I've occasionally thought that maybe I'm very weird in this... chameleonic approach, mostly because I don't do it for the sole purpose of marketability. It would be interesting to know whether this sense of auctorial manners, and joy in ranging far and abroad and adapting to whatever I find, is more common than I expect.
Which led to me reflect on my auctorial voice thusly.
I'm pretty much an auctorial chameleon. There's a certain kind of story that some people seem to think of as a "Jay Lake story", for example, "A Hero for the Dark Towns", or "The Soul Bottles". That's my baroque, decadent fantasy voice, where my word fetish really comes into play. Rather badly overstyled for many readers' tastes, but frankly, it's my favorite stuff to read and to write. On the other hand, I have a skiffy voice, a Southern gothic voice, a contemporary urban-lit voice, the "gosh-wow" voice of Rocket Science, etc. etc. etc.
None of those are market-driven voices. Rather, as you put it, they're for the "joy in ranging far and abroad."
At the same time, underneath I have an axis of themes and issues, tropes and structures, which I find myself returning to, and of which I have become increasingly conscious. So there's the voice-beneath-the-voice, a contrast, perhaps, between surface style and underlying story architecture. That v-b-t-v is rather more consistent for me than my wide-ranging surface style.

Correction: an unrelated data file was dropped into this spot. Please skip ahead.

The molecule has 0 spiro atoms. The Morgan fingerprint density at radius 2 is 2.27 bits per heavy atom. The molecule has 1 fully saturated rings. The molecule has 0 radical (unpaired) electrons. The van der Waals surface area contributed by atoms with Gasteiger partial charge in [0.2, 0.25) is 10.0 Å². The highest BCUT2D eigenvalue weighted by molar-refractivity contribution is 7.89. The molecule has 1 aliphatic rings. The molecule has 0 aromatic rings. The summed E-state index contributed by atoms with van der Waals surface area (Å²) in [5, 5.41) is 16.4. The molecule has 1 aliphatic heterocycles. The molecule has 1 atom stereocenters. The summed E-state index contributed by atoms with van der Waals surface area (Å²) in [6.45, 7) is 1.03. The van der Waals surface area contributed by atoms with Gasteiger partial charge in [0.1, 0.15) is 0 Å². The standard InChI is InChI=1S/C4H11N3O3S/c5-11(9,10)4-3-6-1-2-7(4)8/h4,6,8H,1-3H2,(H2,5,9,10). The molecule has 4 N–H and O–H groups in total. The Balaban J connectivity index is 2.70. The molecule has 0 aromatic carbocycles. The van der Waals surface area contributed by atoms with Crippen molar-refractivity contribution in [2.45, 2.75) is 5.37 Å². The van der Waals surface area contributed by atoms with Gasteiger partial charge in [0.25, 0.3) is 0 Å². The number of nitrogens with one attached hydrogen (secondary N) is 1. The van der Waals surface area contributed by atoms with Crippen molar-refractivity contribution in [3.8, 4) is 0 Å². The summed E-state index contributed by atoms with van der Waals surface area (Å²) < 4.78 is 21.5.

To that point, I recently sold a story ("Lehr, Rex") where I was adopting a deliberate and highly mannered surface style, echoing 40s/50s SF, which was absolutely artificial for me. I was conscious the whole time that I probably would have written the story in a very different voice if I weren't writing for a market that had asked me for a 40s/50s sort of story. It also took me almost two weeks to write 8K words, which normally I could do in one or two days -- because I was struggling against both the story's natural voice and my own natural voice to produce it in this style register. At the same time, now that I'm done, I'm rather proud of it. I think it's a pretty good story.
So that's one example where writing to a market enhanced rather than retarded my auctorial voice.
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What's interesting to me about my response is that it had never occurred to me to think about the two levels of auctorial voice until just now. Surface style, which is often referred to as "voice" in critique, criticism and casual discussion, is something that's always been on my mind. But the "the voice-beneath-the-voice" is a new idea for me. Especially since I've never come up with a decent definition of "voice" in the first place, beyond a sort of Potter Stewart "I can't define it, but I know it when I see it" approach.
What the heck is "voice" anyway? Why do we care?
Shiny. Must turn over in my head a while.